Utility operations systems perform very similar business functions but are often implemented as separate systems for water and electric services. There are some differences between these systems, such as the nature of information used in the business processes, the volume of data and the variety of data sources. For example, automated read intervals for water meters are often performed hourly versus every fifteen minutes for electric. Also AMI data can be used for automated leak detection in water as compared to tamper/theft detection for electric. However, the underlying applications technologies are essentially the same. The utility applications and business process functions shown in Figure 2 are present in both electric and water operations.
Rather than implementing redundant systems for each, a common system architecture that leverages available integration and data standards can help municipal utilities gain operational synergies between departments and reduce overall IT systems integration costs.
Water Systems Architecture
A systems integration architecture such as the one depicted in Figure 3 is essentially a plan representing operational systems, key information exchange flows between each system and identification of the common data elements required to support the business transactions. Characteristics of best practice utility integration architectures are those that leverage standards and common infrastructure such as:
Standards-based information exchange models are being applied to electric data for transmission and distribution management systems yielding consistent representation of common data objects in disparate systems. Water data can easily map to some of the standard models used for electric. For example, an asset will have standard descriptors for name, device type, locations, etc. — it should not matter if the asset is a wire or a pipe. Also, standard identifiers for service orders will have the same customer, location and order types for both electric and water service requests. The benefits of employing standard data models go beyond just increasing interoperability between various operational systems (which are often from different vendors). A common data vocabulary ultimately can result in fewer system interfaces to be developed and maintained. A service order message can be reused for both water and electric requests even if from different systems.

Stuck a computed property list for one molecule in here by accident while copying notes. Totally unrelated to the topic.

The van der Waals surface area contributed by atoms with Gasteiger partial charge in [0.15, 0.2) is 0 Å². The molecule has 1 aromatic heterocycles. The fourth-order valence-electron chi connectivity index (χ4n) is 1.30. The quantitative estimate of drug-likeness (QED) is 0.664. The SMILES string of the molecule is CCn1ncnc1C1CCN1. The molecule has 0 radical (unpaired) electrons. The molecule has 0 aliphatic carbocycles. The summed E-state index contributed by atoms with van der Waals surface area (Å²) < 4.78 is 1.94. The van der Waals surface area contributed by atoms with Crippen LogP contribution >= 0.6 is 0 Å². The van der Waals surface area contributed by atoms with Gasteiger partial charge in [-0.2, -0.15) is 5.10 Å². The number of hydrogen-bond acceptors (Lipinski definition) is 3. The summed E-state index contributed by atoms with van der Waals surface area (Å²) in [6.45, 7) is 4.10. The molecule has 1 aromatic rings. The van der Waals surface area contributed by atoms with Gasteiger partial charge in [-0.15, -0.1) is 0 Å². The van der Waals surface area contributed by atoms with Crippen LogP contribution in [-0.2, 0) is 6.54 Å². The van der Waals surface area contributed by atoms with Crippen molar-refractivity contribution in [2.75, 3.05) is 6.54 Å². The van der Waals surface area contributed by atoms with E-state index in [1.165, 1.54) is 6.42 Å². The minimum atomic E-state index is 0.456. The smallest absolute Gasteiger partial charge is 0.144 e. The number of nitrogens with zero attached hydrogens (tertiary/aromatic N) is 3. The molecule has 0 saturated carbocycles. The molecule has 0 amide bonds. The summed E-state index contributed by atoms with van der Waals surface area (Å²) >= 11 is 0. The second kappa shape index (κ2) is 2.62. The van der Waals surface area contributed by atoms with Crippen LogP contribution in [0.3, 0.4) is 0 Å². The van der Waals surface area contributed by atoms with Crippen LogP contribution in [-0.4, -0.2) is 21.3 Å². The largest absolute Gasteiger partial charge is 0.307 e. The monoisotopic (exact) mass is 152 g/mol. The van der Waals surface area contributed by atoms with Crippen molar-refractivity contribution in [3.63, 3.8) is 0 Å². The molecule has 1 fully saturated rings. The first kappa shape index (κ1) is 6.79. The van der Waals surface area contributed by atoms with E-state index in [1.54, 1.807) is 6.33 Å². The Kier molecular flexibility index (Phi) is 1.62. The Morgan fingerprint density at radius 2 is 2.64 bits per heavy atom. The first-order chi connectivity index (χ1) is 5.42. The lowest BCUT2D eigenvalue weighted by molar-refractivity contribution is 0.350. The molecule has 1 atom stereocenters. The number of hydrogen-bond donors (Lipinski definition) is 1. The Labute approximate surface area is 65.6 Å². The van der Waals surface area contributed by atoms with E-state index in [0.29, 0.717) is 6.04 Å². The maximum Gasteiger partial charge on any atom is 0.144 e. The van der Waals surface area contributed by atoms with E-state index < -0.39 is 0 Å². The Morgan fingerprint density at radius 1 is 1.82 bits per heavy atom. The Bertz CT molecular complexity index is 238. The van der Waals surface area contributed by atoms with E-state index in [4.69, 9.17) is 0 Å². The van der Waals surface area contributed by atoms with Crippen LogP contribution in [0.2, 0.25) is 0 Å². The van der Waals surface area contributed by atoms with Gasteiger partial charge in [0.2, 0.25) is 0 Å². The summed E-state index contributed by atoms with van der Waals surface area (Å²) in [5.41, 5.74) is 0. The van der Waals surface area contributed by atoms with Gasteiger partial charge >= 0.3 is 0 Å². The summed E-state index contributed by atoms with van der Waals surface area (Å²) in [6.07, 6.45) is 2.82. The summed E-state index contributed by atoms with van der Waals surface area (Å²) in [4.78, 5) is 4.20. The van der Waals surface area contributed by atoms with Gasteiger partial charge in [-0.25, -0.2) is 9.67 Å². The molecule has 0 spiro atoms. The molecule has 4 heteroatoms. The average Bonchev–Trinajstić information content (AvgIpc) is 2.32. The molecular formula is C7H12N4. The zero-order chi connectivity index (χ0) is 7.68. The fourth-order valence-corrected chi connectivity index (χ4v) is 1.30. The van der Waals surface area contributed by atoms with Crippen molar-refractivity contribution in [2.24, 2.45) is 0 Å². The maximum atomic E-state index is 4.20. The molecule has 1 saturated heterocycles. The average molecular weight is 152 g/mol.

When it comes to building the interfaces that handle the data exchange between systems, a common implementation method for water applications is what is commonly referred to as point-to-point integration. This method often requires rather complex mapping and programming of interface logic between two different systems. Since water applications come in a variety of packages with varying interoperability capability, this method of interfacing systems can yield to costly implementations and require a higher maintenance footprint by the IT programming staff.